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Moderate Alcohol Use May Contribute to Brain Atrophy, Study Shows


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Dec. 5--Moderate alcohol consumption, which appears to be beneficial to the heart, may not be so good for the brain, according to a new study showing that middle-aged drinkers had smaller brains than non-drinkers. Quotable

The study found that moderate drinking not only did not protect against stroke, but it also was associated with brain atrophy, presumably the result of brain cell death.

The study, by researchers at Johns Hopkins University, used magnetic resonance imaging to look at the brains of 1,909 people in their mid-50s who were categorized by their drinking habits, which ranged from those who never drank to moderate drinkers (more than seven drinks a week).

The researchers found that as drinking increased, brain atrophy was more common, although the amount of reduced brain size was very small.

The study supports the possibility that alcohol may have both good and bad effects on the brain, according to its senior author, F. Javier Nieto, a former Johns Hopkins researcher who now is a professor of family medicine and chairman of the Department of Population Health Sciences at the University of Wisconsin-Madison.

Weighing those effects and also factoring in the impact of alcohol on heart health will be difficult until more research is done, Nieto said. He cautioned people about changing their habits because of the study.

"I'm a moderate drinker," Nieto said. "I'm going to continue drinking my glass of wine every night with dinner."

Both Nieto and the study's lead author, Jingzhong Ding, a research associate at Johns Hopkins, said it is possible that moderate alcohol use may be beneficial for the blood vessels of the brain, much as it appears to be for coronary arteries. Although the study did not find a lower risk of stroke from moderate drinking, other studies have.

At the same time, moderate drinking may have a separate toxic effect on brain cells, which would explain the brain atrophy.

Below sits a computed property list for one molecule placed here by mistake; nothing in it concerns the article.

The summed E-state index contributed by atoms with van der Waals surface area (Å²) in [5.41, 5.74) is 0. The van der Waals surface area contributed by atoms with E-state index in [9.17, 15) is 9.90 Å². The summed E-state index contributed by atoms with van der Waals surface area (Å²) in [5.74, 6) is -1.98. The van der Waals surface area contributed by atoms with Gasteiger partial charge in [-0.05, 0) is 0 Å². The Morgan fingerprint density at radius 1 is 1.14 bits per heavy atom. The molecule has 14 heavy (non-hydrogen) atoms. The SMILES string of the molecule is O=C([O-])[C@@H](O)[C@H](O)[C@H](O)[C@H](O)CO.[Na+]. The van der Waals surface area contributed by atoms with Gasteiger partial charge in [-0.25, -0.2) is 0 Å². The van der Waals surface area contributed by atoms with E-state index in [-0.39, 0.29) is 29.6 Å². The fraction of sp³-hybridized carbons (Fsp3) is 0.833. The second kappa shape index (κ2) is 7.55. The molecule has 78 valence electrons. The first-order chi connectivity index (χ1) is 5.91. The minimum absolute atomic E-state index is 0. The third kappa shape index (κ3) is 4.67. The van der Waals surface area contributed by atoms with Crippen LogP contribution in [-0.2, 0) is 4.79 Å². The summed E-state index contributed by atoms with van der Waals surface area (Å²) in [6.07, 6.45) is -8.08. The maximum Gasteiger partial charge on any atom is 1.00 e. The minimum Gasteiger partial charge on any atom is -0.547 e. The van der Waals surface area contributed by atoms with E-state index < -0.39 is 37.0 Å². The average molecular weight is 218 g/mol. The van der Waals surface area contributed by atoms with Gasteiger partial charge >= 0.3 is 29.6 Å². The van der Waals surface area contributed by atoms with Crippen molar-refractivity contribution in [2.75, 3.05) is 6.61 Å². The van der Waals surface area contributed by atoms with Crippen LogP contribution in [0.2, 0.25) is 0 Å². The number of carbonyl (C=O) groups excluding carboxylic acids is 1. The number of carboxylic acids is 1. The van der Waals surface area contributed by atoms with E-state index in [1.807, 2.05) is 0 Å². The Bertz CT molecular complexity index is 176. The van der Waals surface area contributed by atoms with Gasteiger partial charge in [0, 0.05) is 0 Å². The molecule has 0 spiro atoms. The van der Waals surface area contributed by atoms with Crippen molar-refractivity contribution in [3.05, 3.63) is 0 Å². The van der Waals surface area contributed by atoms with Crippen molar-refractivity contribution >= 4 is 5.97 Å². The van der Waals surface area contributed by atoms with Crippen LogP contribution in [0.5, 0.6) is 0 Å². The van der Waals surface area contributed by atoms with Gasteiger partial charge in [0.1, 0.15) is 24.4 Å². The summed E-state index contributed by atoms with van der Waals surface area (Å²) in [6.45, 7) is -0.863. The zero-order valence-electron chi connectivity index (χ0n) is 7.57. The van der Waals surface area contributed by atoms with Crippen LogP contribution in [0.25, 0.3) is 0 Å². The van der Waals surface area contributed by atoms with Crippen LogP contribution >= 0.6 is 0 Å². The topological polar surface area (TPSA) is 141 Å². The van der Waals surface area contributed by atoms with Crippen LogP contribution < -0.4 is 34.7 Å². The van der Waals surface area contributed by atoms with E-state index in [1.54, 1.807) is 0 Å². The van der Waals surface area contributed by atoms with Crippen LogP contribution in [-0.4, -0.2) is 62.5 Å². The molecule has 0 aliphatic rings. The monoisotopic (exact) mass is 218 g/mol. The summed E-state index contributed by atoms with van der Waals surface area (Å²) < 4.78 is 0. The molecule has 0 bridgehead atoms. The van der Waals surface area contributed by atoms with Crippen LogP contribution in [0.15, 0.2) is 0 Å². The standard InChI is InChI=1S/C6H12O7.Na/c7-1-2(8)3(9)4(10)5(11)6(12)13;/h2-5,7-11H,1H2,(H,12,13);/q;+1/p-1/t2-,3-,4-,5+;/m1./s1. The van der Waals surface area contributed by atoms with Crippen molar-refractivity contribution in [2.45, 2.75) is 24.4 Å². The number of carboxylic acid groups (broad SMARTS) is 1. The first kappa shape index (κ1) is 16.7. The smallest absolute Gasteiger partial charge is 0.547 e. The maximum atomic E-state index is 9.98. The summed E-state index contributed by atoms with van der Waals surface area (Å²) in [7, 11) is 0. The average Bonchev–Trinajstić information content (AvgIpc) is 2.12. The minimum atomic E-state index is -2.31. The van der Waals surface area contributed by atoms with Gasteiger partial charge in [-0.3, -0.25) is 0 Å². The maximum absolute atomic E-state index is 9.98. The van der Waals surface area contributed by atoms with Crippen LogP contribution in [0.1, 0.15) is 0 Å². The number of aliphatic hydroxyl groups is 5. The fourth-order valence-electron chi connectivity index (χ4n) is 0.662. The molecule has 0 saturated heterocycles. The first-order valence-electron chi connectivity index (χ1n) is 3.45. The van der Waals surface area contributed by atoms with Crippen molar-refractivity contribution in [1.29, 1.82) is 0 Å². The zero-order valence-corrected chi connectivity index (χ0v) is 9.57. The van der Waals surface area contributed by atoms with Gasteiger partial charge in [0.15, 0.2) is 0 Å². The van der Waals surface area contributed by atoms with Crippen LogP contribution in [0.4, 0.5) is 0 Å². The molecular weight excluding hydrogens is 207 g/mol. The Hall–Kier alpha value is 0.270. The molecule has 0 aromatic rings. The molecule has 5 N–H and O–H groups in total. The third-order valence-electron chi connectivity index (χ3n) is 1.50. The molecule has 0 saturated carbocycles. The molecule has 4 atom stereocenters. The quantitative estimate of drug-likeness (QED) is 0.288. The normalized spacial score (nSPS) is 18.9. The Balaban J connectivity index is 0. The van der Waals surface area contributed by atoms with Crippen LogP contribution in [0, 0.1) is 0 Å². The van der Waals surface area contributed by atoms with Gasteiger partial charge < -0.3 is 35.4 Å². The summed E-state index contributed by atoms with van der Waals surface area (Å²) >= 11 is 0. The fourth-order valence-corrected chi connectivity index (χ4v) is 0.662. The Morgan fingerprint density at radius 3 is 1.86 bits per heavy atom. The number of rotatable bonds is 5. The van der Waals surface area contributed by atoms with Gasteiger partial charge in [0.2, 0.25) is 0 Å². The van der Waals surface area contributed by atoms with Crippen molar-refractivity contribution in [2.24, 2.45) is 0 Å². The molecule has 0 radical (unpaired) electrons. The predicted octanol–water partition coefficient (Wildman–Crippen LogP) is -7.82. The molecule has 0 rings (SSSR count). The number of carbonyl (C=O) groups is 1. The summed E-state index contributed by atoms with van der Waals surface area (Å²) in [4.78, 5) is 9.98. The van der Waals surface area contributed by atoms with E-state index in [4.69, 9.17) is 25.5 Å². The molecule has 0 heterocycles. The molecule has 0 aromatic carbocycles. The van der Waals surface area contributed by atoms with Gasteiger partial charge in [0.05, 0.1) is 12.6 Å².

Other research using MRI has shown an association between brain atrophy and poor cognitive functioning as well as reduced motor skills.

"There can be two different things going on," Ding said. "For people who are drinking (moderately), I don't think they should worry too much."

The study also suggests that people need to consider their individual risk factors and keep abreast of additional research about alcohol and the brain, said Edgar Kenton III, a professor of clinical neurology at Thomas Jefferson University in Philadelphia and a spokesman for the American Heart Association.

For instance, drinkers with other risk factors, such as high blood pressure or being overweight, may want to cut back on their drinking, he said.

"There's been controversy about alcohol and stroke for some time," Kenton said. "It's been felt that two drinks a day may keep the neurologist away."

However, it is possible that, for some drinkers, alcohol's overall effect is much like penicillin is to people who have an allergy to the drug, he said.

The study "is one more piece of evidence that alcohol may a risk factor (for stroke) or may not be," Kenton added. "It's clearly a risk factor for (brain) atrophy.

"This study shouldn't change anyone's drinking habits, except to make them aware that alcohol causes brain atrophy."

While some studies have shown that moderate alcohol consumption of up to two drinks a day appears to reduce the risk of stroke, one study found no protection.

Research involving heavy drinkers, however, has shown that alcohol increases the risk of stroke as well as decreases brain size.

Still another factor to consider is that, in a study earlier this year, moderate drinking, defined as one to six drinks a week, was shown to lower the risk of developing dementia by about 35 percent, compared with no drinking at all.

Several studies also have shown that moderate drinking can reduce the risk of developing heart disease.

Shi-Jiang Li, a professor of biophysics and a brain imaging expert at the Medical College of Wisconsin, said he agreed with the Johns Hopkins researchers' conclusion that moderate alcohol use is not protective against stroke.

However, he questioned the conclusion that alcohol was associated with brain atrophy. He said the small amount of brain atrophy that was found could be explained by the margin of error in the study.

For their study, the Johns Hopkins researchers used MRI to look at the ventricular and sulcal areas, which are fluid-filled spaces that are devoid of brain tissue. An increase in the size of those areas indicates a decrease in nearby brain tissue.

The researchers found that the more the subjects in the study drank, the greater the size of the ventricular and sulcal areas.

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To see more of the Milwaukee Journal Sentinel, or to subscribe to the newspaper, go to http://www.jsonline.com.

(c) 2003, Milwaukee Journal Sentinel. Distributed by Knight Ridder/Tribune Business News.

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